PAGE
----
Provincial Health Officer Dr. Rene Catan may have felt vindicated by his decision to delay the implementation of the government’s dengue vaccination program for Cebu’s children early this year despite the insistence of local officials to proceed with it.
He did receive flak for questioning the efficacy of Dengvaxia, which was supposed to have a 30-month efficacy period for those that are seropositive (those that had incurred dengue) and seronegative (those who had not contracted dengue).
However, who would have anticipated that the World Health Organization (WHO) which had previously endorsed the vaccine, would issue a Nov. 30 advisory stating that only those who previously contracted dengue should be administered with Dengvaxia?
To his credit though, Dr. Catan said he’s more worried about the children that were seronegative prior to receiving the vaccine last October. And why gloat over being proven right when bigger things than oneself are at stake?
The French pharmacy firm Sanofi Pasteur admitted that those who were seronegative that were treated with the vaccine had a higher chance of contracting severe dengue fever than those who weren’t vaccinated regardless of age.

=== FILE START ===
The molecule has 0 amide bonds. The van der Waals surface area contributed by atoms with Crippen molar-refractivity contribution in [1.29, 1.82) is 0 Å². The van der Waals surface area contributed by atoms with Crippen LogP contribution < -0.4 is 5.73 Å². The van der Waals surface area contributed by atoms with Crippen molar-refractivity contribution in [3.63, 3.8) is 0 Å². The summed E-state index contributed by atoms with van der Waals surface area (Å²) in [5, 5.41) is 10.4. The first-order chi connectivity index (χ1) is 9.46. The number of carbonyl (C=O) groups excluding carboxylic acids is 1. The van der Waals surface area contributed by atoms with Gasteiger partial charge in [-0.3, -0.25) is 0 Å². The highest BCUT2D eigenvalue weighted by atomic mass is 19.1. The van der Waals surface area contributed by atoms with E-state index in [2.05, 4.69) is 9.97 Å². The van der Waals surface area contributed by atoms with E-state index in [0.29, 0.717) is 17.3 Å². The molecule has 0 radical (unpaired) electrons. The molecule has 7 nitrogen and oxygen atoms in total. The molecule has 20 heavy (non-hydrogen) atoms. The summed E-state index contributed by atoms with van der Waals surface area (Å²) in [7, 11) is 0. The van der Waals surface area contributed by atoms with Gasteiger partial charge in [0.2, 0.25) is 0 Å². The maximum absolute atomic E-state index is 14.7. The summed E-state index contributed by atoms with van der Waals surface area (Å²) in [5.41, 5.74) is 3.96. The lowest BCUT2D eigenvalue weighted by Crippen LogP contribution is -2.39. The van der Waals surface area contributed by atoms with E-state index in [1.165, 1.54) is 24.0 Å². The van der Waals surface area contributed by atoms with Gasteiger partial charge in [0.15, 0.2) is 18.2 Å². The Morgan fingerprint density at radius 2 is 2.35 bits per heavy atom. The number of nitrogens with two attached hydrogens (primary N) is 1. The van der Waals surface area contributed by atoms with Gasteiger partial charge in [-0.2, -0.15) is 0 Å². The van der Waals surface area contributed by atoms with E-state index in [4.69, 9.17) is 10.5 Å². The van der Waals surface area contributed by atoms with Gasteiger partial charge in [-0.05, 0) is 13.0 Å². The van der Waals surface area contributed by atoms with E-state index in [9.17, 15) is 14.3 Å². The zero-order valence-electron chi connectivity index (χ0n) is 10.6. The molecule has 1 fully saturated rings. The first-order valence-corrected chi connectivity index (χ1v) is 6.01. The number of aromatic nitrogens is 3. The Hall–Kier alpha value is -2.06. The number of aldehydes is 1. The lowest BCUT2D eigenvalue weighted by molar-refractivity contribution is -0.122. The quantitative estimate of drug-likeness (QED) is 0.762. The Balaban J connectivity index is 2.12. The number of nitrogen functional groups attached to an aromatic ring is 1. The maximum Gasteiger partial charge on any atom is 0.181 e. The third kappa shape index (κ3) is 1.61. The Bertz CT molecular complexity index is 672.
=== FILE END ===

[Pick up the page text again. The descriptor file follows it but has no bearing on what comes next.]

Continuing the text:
The Department of Health (DOH) said at least 733,000 children aged nine to 14 years old received Dengvaxia including 158,766 in Cebu, and the regional DOH office has so far yet to produce the numbers of seronegative children that were treated with the vaccine.
As to whether someone benefited from this P3.5 billion vaccination program has yet to be determined and there is no shortage of officials wanting to investigate the snafu.
The Senate health committee has taken the course of prudence by waiting first for the results of the WHO and DOH investigation before launching their inquiry while some groups want to elevate the case to the Department of Justice (DOJ).
While there are some legal actions being readied at the local level, the health officials in Cebu can do better by first coming out with numbers and then coordinating with their local officials to calm down and address the concerns of the parents of the children who underwent vaccination.
These parents are expected to be angry and have every right to be, after the government risked compromising their children’s health with what turned out to be a flawed vaccination program.
We hope local health offices are up to the task and be prepared in the event that a vaccinated child or more contracts dengue.
The Philippines isn’t alone in this as other countries like Brazil face a similar problem. Maybe we can learn from them or they can learn from us on how to deal with this situation.
While it’s important to hold the people responsible for this fiasco accountable, it’s just as important to be prepared to help those who may fall ill and suffer more severely from dengue, no thanks to an ill-timed vaccination.
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